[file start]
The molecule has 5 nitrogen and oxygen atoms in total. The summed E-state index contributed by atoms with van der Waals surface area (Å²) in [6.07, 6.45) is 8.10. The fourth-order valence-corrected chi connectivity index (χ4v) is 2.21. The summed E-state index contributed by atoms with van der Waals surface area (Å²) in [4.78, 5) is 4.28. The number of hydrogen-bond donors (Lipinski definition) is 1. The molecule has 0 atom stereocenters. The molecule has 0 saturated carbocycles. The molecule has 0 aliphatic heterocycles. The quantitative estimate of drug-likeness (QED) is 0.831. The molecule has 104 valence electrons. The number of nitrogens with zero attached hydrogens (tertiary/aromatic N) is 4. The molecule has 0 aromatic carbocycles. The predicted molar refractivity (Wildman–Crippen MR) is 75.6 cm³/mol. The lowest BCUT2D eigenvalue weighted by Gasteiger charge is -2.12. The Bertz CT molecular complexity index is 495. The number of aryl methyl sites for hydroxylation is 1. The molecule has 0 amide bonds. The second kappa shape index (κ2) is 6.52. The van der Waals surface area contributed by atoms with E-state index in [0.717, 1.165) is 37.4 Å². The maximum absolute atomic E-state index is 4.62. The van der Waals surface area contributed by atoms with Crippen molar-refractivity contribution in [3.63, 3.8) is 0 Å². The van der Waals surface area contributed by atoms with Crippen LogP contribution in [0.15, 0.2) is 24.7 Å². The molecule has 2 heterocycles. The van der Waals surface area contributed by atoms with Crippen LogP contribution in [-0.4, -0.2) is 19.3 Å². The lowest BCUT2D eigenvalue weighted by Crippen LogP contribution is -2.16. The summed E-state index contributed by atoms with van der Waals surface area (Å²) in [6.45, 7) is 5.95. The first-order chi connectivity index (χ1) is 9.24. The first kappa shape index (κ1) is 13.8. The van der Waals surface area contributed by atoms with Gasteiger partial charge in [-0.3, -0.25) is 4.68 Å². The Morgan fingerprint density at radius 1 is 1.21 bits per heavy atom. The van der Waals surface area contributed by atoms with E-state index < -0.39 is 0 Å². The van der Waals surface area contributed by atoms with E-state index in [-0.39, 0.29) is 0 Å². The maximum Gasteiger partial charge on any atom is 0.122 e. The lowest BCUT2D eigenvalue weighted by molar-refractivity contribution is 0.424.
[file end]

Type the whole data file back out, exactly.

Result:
The molecule has 5 nitrogen and oxygen atoms in total. The summed E-state index contributed by atoms with van der Waals surface area (Å²) in [6.07, 6.45) is 8.10. The fourth-order valence-corrected chi connectivity index (χ4v) is 2.21. The summed E-state index contributed by atoms with van der Waals surface area (Å²) in [4.78, 5) is 4.28. The number of hydrogen-bond donors (Lipinski definition) is 1. The molecule has 0 atom stereocenters. The molecule has 0 saturated carbocycles. The molecule has 0 aliphatic heterocycles. The quantitative estimate of drug-likeness (QED) is 0.831. The molecule has 104 valence electrons. The number of nitrogens with zero attached hydrogens (tertiary/aromatic N) is 4. The molecule has 0 aromatic carbocycles. The predicted molar refractivity (Wildman–Crippen MR) is 75.6 cm³/mol. The lowest BCUT2D eigenvalue weighted by Gasteiger charge is -2.12. The Bertz CT molecular complexity index is 495. The number of aryl methyl sites for hydroxylation is 1. The molecule has 0 amide bonds. The second kappa shape index (κ2) is 6.52. The van der Waals surface area contributed by atoms with E-state index in [0.717, 1.165) is 37.4 Å². The maximum absolute atomic E-state index is 4.62. The van der Waals surface area contributed by atoms with Crippen molar-refractivity contribution in [3.63, 3.8) is 0 Å². The van der Waals surface area contributed by atoms with Crippen LogP contribution in [0.15, 0.2) is 24.7 Å². The molecule has 2 heterocycles. The van der Waals surface area contributed by atoms with Crippen LogP contribution in [-0.4, -0.2) is 19.3 Å². The lowest BCUT2D eigenvalue weighted by Crippen LogP contribution is -2.16. The summed E-state index contributed by atoms with van der Waals surface area (Å²) in [6.45, 7) is 5.95. The first-order chi connectivity index (χ1) is 9.24. The first kappa shape index (κ1) is 13.8. The van der Waals surface area contributed by atoms with Gasteiger partial charge in [-0.3, -0.25) is 4.68 Å². The Morgan fingerprint density at radius 1 is 1.21 bits per heavy atom. The van der Waals surface area contributed by atoms with E-state index < -0.39 is 0 Å². The van der Waals surface area contributed by atoms with E-state index in [-0.39, 0.29) is 0 Å². The maximum Gasteiger partial charge on any atom is 0.122 e. The lowest BCUT2D eigenvalue weighted by molar-refractivity contribution is 0.424.